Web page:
Sheikh Theyab bin Tahnoon bin Mohammad Al Nahyan is the new chairman of Dubai shipowner Gulf Navigation Holding.

He was unveiled along with several new appointments at the company including new chief financial officer Rudrik Flikweert.

The shipowner has also named Eng Abdulla Atatreh as vice chairman and Mohamed Alhammadi, Dr Abdulaziz Alongary and Waleed Mohammad as new board members alongside existing board members Abdul Rahman Mahmoud Al Afifi and Ahmad Kilani.

Gulf Navigation said the new appointments “support the company's relentless efforts” for a new start in the maritime sector in the wake of Covid-19.

“Shareholders and investors count on the new board members and their extensive experience in managing both joint-stock and private companies,” it added.

Gulf Navigation provided few other details about its new CFO other than he has “extensive financial and analytical expertise”.

New chairman Sheikh Theyab bin Tahnoon bin Mohammad Al Nahyan said: “The United Arab Emirates is one of the most important global maritime hubs, and Dubai ranks fifth among the best maritime cities worldwide.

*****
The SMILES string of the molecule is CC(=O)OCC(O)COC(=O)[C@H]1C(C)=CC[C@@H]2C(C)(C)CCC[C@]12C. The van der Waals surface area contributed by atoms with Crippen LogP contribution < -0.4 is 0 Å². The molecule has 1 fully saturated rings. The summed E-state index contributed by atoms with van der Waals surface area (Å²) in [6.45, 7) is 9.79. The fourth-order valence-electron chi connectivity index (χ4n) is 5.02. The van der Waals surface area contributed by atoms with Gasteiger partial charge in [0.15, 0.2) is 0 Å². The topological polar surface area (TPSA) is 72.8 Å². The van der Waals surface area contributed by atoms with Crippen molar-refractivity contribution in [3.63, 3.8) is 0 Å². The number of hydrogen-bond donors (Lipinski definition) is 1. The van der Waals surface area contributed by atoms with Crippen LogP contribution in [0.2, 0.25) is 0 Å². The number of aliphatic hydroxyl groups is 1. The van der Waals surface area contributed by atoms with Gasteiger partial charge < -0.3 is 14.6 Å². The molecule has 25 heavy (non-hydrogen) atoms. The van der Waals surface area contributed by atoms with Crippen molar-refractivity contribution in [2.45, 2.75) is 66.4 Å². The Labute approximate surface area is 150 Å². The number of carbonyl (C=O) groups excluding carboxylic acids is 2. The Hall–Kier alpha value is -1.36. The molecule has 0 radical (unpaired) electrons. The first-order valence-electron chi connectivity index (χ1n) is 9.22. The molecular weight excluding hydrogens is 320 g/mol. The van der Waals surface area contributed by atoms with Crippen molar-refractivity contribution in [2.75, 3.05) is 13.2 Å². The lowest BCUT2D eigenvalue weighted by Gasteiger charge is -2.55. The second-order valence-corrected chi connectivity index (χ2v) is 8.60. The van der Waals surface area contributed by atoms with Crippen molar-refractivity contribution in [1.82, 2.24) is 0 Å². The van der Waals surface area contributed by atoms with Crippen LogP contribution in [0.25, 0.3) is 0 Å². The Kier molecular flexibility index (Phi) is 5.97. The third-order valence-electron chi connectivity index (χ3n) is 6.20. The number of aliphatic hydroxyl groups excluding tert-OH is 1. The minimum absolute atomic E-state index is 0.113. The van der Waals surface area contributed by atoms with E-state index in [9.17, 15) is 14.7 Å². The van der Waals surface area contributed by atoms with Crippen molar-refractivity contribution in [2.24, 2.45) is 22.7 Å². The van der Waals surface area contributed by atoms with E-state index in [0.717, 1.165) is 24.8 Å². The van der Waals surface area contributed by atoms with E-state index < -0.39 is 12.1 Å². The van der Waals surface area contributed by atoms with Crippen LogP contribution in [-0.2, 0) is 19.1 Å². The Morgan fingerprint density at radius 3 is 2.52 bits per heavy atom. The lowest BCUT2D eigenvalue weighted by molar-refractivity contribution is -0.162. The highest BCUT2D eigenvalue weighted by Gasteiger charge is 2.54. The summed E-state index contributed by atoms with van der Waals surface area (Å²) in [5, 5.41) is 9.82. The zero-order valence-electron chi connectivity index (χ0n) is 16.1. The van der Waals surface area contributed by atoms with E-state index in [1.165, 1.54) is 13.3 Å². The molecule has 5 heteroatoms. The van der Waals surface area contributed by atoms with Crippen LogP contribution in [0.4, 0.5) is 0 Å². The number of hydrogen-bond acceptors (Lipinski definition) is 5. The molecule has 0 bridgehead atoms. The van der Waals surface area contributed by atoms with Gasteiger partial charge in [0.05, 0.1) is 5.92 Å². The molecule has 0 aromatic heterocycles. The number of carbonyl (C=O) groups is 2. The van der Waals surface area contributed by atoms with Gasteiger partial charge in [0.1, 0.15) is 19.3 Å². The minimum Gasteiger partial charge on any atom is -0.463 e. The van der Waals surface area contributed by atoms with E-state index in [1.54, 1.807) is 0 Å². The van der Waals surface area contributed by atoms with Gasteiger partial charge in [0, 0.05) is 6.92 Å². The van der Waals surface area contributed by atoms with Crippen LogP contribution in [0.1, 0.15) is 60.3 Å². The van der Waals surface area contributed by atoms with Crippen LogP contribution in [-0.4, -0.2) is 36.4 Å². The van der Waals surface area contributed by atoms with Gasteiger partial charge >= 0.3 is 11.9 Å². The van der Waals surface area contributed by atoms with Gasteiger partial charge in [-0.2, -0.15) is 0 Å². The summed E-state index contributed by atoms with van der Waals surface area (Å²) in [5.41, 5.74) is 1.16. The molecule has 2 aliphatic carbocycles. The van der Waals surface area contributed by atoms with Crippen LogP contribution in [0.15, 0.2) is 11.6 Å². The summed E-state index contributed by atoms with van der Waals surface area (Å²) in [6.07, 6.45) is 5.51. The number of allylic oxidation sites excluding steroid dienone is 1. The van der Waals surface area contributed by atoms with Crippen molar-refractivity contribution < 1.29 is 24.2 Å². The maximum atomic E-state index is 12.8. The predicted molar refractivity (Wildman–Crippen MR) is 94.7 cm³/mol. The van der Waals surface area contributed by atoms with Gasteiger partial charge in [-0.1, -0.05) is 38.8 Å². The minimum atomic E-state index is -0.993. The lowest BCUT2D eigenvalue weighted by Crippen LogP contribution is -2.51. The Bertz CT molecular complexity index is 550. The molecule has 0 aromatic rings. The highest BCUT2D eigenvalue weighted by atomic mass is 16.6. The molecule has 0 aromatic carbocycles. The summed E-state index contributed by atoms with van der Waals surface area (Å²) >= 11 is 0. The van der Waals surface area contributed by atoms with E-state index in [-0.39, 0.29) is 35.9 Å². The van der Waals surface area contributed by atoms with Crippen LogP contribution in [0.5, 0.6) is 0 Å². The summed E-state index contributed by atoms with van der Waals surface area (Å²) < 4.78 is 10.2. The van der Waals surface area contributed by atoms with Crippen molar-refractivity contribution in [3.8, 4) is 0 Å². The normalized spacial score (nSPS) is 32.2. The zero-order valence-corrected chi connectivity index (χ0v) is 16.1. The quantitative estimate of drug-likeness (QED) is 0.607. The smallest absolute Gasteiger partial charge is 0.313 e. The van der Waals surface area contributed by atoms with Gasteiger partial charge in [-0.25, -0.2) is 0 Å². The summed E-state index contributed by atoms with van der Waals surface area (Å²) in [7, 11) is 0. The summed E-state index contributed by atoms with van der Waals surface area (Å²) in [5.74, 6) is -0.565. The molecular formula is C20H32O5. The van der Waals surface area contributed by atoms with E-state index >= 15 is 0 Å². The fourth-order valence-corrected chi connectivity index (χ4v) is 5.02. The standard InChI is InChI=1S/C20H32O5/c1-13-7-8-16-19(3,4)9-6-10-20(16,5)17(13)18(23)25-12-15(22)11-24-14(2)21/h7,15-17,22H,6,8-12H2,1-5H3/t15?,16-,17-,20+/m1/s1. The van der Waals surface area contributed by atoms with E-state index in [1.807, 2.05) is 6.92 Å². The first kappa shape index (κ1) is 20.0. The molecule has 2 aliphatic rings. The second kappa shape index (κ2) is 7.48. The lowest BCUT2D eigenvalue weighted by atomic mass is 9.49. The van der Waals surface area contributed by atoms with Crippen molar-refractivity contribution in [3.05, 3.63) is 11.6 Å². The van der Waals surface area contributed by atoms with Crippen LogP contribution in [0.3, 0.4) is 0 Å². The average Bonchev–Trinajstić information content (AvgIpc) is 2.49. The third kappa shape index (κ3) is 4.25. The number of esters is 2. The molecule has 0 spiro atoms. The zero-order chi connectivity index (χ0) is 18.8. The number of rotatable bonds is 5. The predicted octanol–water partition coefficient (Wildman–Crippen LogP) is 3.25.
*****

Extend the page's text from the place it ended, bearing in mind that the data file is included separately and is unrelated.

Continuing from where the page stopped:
Important global maritime hub

“The maritime economy is a key pillar for preparing the economy of the UAE for its golden jubilee.”

He added that the UAE will “continue to support the maritime industry”, inject more investments and build more capabilities to develop it further.

“That’s why, investing in the maritime sector is in fact reinforcing the future of the new generations in the UAE,” he said.

Gulf Navigation owns eight ships, including petrochemical tankers, livestock transporters and four crew boats.

The announcements of the new board members comes just days after one its ships carrying livestock sank off Japan during Typhoon Maysak.

The 8,400-dwt Gulf Livestock 1 (built 2002) was en route from New Zealand to China with 43 crew and almost 6,000 cows aboard when it went missing.

Two crew members have been rescued by the Japanese coastguard, while the body of a third was reported to have been recovered on Friday.

The search for more survivors was suspended over the weekend due to bad weather with Japan threatened by a second stronger typhoon.

Japanese authorities intend to resume the search, but only when sea and weather conditions improve.